I’m into Maritime Beef but i was lucky to be cooking at an event and Chef Paul Rogalski of Rouge in Calgary had brought this amazing Prime Rib (Spring Creek Ranch) that he uses at Rouge… it was Amazingly Marbled PRIME beef… I’m thinking about hopping on a plane right now if it’s on the menu!
What is the most adventurous beef dish you’ve seen, made or eaten?
Barbacoa — halved slow-cooked cows head. It’s hard to cook because of the size and the shape is a bit awkward! You need a big Pit BBQ or it’s a good dig in the ground, light a fire and bury kinda cooking adventure! Well worth the effort though!
A bit more about Jesse:
Jesse is a loud voice for New Brunswick cuisine and with his classic French training, eye on international trends, and intense passion; he has become one of New Brunswick’s culinary leaders. His training at the Dubrulle International Culinary School in Vancouver, British Columbia lead him to stage in some of Vancouver’s best kitchens and to work in a bistro in Paris, France. When he got back to Canada, he cooked in kitchens in Quebec, Nova Scotia, and his home province of New Brunswick.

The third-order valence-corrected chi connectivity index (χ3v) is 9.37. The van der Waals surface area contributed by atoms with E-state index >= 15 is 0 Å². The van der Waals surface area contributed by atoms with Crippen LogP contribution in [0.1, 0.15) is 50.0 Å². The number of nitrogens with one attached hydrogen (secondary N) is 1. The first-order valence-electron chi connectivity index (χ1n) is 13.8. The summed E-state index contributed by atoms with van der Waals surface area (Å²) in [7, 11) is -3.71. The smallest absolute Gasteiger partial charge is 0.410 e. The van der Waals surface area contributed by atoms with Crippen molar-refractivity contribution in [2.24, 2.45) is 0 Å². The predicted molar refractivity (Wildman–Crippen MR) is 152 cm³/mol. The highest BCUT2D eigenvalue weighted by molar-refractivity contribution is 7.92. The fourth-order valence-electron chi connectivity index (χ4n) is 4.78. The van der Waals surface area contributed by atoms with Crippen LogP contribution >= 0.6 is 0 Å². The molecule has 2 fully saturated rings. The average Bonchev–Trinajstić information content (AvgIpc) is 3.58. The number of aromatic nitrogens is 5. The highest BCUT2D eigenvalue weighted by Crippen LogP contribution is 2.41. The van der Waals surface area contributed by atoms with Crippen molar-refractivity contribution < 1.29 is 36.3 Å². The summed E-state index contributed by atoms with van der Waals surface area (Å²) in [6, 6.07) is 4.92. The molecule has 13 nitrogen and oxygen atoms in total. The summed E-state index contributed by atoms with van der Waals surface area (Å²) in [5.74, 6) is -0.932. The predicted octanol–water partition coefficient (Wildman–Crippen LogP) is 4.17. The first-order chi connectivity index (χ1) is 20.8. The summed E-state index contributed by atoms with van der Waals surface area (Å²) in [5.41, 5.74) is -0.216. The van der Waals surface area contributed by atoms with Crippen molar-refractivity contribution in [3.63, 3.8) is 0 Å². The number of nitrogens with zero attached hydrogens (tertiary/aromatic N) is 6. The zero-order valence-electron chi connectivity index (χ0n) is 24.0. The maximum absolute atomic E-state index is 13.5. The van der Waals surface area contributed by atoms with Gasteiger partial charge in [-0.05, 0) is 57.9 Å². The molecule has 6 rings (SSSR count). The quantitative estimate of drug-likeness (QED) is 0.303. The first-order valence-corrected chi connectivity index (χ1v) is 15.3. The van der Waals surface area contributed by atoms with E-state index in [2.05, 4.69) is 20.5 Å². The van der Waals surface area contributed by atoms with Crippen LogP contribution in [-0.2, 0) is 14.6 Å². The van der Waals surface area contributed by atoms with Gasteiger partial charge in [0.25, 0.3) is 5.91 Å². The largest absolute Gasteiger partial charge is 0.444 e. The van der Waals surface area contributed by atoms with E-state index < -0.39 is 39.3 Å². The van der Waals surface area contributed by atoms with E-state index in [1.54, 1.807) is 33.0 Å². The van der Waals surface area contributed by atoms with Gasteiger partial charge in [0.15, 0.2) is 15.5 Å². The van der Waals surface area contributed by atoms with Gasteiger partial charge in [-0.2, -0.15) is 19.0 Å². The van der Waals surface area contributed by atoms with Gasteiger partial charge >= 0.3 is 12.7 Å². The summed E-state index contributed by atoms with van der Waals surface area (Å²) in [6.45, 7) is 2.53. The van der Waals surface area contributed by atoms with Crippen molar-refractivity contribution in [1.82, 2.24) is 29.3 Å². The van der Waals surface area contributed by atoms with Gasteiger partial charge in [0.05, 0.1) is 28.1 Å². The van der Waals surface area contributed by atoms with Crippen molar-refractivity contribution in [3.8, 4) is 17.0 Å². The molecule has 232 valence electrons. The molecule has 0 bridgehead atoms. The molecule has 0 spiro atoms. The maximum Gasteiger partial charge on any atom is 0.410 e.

Jesse is not just into cooking food but the process of planting and working the land to have total control of the quality of the food. Known for cooking with local NB products, he picks fish up right off the boat, whole animals from small farms, slaughters his own animals on his farm, smokes his own hams, and hunts though the local markets for the freshest products.
“I’m a chef who lives on an organic farm where I grow and raise with my family what we prepare and serve in our restaurants using the most advanced, sustainable, eco-friendly practices possible.”
Chef Jesse Vergen’s Chefs #LoveCDNBeef Recipe:
Note: this post is part of my Chefs #LoveCDNBeef on unsweetened.ca series and Canadian Beef Brand Ambassador series. For more information on my relationship with Canada Beef Inc read about my Foodie Adventure: I’m a Canadian Beef Brand Ambassador. #LoveCdnBeef and my disclosure statement